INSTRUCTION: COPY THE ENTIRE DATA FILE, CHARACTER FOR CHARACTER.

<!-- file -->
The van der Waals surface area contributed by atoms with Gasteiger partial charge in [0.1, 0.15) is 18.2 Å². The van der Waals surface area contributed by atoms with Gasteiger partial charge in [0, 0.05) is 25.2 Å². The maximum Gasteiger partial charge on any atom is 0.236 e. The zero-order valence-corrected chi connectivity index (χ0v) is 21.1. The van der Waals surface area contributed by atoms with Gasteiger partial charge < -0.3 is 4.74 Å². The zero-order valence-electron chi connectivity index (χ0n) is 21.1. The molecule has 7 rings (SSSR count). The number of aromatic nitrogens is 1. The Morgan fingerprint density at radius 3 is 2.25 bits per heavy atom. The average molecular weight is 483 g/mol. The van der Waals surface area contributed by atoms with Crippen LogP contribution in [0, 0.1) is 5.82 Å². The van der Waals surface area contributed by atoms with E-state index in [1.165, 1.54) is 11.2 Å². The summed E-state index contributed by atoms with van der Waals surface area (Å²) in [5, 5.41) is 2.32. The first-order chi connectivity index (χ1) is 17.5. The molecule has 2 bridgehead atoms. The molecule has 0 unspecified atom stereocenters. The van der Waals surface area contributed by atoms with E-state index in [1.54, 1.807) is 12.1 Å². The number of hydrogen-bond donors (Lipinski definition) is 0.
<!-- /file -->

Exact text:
The van der Waals surface area contributed by atoms with Gasteiger partial charge in [0.1, 0.15) is 18.2 Å². The van der Waals surface area contributed by atoms with Gasteiger partial charge in [0, 0.05) is 25.2 Å². The maximum Gasteiger partial charge on any atom is 0.236 e. The zero-order valence-corrected chi connectivity index (χ0v) is 21.1. The van der Waals surface area contributed by atoms with Gasteiger partial charge < -0.3 is 4.74 Å². The zero-order valence-electron chi connectivity index (χ0n) is 21.1. The molecule has 7 rings (SSSR count). The number of aromatic nitrogens is 1. The Morgan fingerprint density at radius 3 is 2.25 bits per heavy atom. The average molecular weight is 483 g/mol. The van der Waals surface area contributed by atoms with Crippen LogP contribution in [0, 0.1) is 5.82 Å². The van der Waals surface area contributed by atoms with E-state index in [1.165, 1.54) is 11.2 Å². The summed E-state index contributed by atoms with van der Waals surface area (Å²) in [5, 5.41) is 2.32. The first-order chi connectivity index (χ1) is 17.5. The molecule has 2 bridgehead atoms. The molecule has 0 unspecified atom stereocenters. The van der Waals surface area contributed by atoms with E-state index in [1.54, 1.807) is 12.1 Å². The number of hydrogen-bond donors (Lipinski definition) is 0.